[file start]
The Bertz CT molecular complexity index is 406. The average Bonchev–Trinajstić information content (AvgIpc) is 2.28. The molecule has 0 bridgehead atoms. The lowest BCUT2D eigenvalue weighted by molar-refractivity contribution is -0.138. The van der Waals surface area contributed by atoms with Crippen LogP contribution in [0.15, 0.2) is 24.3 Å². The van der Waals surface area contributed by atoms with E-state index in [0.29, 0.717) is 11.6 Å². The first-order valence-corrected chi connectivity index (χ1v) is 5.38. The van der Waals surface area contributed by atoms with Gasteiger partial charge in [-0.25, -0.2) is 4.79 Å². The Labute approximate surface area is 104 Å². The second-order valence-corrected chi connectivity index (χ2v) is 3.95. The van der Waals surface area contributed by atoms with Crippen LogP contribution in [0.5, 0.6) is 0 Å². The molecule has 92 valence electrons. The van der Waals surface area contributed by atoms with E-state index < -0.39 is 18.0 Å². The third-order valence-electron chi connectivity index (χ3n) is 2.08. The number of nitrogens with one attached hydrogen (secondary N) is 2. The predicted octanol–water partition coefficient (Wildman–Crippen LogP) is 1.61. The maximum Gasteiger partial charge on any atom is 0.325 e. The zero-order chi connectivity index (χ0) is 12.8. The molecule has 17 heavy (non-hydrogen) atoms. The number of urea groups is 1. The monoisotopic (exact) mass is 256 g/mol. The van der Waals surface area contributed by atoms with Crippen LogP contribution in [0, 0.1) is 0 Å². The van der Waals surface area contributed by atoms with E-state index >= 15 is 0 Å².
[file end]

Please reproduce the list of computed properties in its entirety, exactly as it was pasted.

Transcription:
The Bertz CT molecular complexity index is 406. The average Bonchev–Trinajstić information content (AvgIpc) is 2.28. The molecule has 0 bridgehead atoms. The lowest BCUT2D eigenvalue weighted by molar-refractivity contribution is -0.138. The van der Waals surface area contributed by atoms with Crippen LogP contribution in [0.15, 0.2) is 24.3 Å². The van der Waals surface area contributed by atoms with E-state index in [0.29, 0.717) is 11.6 Å². The first-order valence-corrected chi connectivity index (χ1v) is 5.38. The van der Waals surface area contributed by atoms with Gasteiger partial charge in [-0.25, -0.2) is 4.79 Å². The Labute approximate surface area is 104 Å². The second-order valence-corrected chi connectivity index (χ2v) is 3.95. The van der Waals surface area contributed by atoms with Crippen LogP contribution in [0.5, 0.6) is 0 Å². The molecule has 92 valence electrons. The van der Waals surface area contributed by atoms with E-state index < -0.39 is 18.0 Å². The third-order valence-electron chi connectivity index (χ3n) is 2.08. The number of nitrogens with one attached hydrogen (secondary N) is 2. The predicted octanol–water partition coefficient (Wildman–Crippen LogP) is 1.61. The maximum Gasteiger partial charge on any atom is 0.325 e. The zero-order chi connectivity index (χ0) is 12.8. The molecule has 17 heavy (non-hydrogen) atoms. The number of urea groups is 1. The monoisotopic (exact) mass is 256 g/mol. The van der Waals surface area contributed by atoms with Crippen LogP contribution in [0, 0.1) is 0 Å². The van der Waals surface area contributed by atoms with E-state index >= 15 is 0 Å².